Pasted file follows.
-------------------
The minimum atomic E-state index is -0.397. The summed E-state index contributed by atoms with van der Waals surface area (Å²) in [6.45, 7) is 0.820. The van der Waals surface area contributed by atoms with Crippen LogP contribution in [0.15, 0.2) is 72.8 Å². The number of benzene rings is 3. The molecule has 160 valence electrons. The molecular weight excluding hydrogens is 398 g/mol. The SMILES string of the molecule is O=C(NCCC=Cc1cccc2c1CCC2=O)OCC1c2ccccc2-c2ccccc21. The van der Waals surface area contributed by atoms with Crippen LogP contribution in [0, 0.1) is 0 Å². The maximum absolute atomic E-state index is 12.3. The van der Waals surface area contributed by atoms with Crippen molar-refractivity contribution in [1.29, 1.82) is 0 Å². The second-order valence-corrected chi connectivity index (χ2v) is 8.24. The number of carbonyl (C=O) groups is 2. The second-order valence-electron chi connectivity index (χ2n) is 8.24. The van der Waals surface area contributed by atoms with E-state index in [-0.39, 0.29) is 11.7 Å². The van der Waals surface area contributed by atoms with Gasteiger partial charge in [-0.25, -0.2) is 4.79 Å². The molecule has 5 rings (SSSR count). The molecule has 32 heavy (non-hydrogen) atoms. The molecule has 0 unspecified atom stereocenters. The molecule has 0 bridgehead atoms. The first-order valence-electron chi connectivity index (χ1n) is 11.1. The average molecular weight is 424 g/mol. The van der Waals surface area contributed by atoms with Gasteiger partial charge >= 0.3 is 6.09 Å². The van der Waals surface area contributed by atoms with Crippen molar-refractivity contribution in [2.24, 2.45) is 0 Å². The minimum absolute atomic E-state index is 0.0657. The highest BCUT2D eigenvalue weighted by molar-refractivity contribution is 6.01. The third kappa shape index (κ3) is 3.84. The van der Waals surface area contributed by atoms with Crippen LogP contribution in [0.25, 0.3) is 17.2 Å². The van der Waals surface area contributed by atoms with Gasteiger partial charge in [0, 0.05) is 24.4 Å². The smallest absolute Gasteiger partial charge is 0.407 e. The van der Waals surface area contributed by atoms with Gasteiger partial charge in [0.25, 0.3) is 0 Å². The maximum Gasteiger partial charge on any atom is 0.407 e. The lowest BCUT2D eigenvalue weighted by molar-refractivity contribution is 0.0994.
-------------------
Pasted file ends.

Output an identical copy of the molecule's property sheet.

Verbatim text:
The minimum atomic E-state index is -0.397. The summed E-state index contributed by atoms with van der Waals surface area (Å²) in [6.45, 7) is 0.820. The van der Waals surface area contributed by atoms with Crippen LogP contribution in [0.15, 0.2) is 72.8 Å². The number of benzene rings is 3. The molecule has 160 valence electrons. The molecular weight excluding hydrogens is 398 g/mol. The SMILES string of the molecule is O=C(NCCC=Cc1cccc2c1CCC2=O)OCC1c2ccccc2-c2ccccc21. The van der Waals surface area contributed by atoms with Crippen LogP contribution in [0, 0.1) is 0 Å². The maximum absolute atomic E-state index is 12.3. The van der Waals surface area contributed by atoms with Crippen molar-refractivity contribution in [1.29, 1.82) is 0 Å². The second-order valence-corrected chi connectivity index (χ2v) is 8.24. The number of carbonyl (C=O) groups is 2. The second-order valence-electron chi connectivity index (χ2n) is 8.24. The van der Waals surface area contributed by atoms with E-state index in [-0.39, 0.29) is 11.7 Å². The van der Waals surface area contributed by atoms with Gasteiger partial charge in [-0.25, -0.2) is 4.79 Å². The molecule has 5 rings (SSSR count). The molecule has 32 heavy (non-hydrogen) atoms. The molecule has 0 unspecified atom stereocenters. The molecule has 0 bridgehead atoms. The first-order valence-electron chi connectivity index (χ1n) is 11.1. The average molecular weight is 424 g/mol. The van der Waals surface area contributed by atoms with Gasteiger partial charge >= 0.3 is 6.09 Å². The van der Waals surface area contributed by atoms with Crippen molar-refractivity contribution in [2.24, 2.45) is 0 Å². The minimum absolute atomic E-state index is 0.0657. The highest BCUT2D eigenvalue weighted by molar-refractivity contribution is 6.01. The third kappa shape index (κ3) is 3.84. The van der Waals surface area contributed by atoms with Crippen LogP contribution in [0.25, 0.3) is 17.2 Å². The van der Waals surface area contributed by atoms with Gasteiger partial charge in [0, 0.05) is 24.4 Å². The smallest absolute Gasteiger partial charge is 0.407 e. The van der Waals surface area contributed by atoms with Gasteiger partial charge in [0.25, 0.3) is 0 Å². The maximum Gasteiger partial charge on any atom is 0.407 e. The lowest BCUT2D eigenvalue weighted by molar-refractivity contribution is 0.0994.